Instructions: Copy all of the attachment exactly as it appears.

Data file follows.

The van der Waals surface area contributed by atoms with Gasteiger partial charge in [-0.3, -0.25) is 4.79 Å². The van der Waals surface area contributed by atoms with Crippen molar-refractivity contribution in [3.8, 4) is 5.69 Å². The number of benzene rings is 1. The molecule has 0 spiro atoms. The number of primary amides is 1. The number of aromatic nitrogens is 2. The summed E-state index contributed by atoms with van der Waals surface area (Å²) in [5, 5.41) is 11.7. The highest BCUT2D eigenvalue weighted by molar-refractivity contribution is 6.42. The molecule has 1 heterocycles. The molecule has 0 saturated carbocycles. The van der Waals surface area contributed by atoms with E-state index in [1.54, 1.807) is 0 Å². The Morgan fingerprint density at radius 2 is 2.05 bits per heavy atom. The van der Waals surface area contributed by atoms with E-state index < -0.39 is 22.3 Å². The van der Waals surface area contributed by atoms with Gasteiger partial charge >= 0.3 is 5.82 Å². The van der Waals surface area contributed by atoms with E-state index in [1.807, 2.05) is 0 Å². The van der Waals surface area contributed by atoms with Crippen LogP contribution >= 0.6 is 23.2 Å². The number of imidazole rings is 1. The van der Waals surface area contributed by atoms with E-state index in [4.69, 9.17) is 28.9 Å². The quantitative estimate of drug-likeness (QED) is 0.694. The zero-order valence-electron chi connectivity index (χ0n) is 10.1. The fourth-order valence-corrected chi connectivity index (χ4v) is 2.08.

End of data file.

The van der Waals surface area contributed by atoms with Gasteiger partial charge in [-0.3, -0.25) is 4.79 Å². The van der Waals surface area contributed by atoms with Crippen molar-refractivity contribution in [3.8, 4) is 5.69 Å². The number of benzene rings is 1. The molecule has 0 spiro atoms. The number of primary amides is 1. The number of aromatic nitrogens is 2. The summed E-state index contributed by atoms with van der Waals surface area (Å²) in [5, 5.41) is 11.7. The highest BCUT2D eigenvalue weighted by molar-refractivity contribution is 6.42. The molecule has 1 heterocycles. The molecule has 0 saturated carbocycles. The van der Waals surface area contributed by atoms with E-state index in [1.54, 1.807) is 0 Å². The Morgan fingerprint density at radius 2 is 2.05 bits per heavy atom. The van der Waals surface area contributed by atoms with E-state index < -0.39 is 22.3 Å². The van der Waals surface area contributed by atoms with Gasteiger partial charge >= 0.3 is 5.82 Å². The van der Waals surface area contributed by atoms with E-state index in [1.807, 2.05) is 0 Å². The van der Waals surface area contributed by atoms with Crippen LogP contribution >= 0.6 is 23.2 Å². The number of imidazole rings is 1. The van der Waals surface area contributed by atoms with E-state index in [4.69, 9.17) is 28.9 Å². The quantitative estimate of drug-likeness (QED) is 0.694. The zero-order valence-electron chi connectivity index (χ0n) is 10.1. The fourth-order valence-corrected chi connectivity index (χ4v) is 2.08.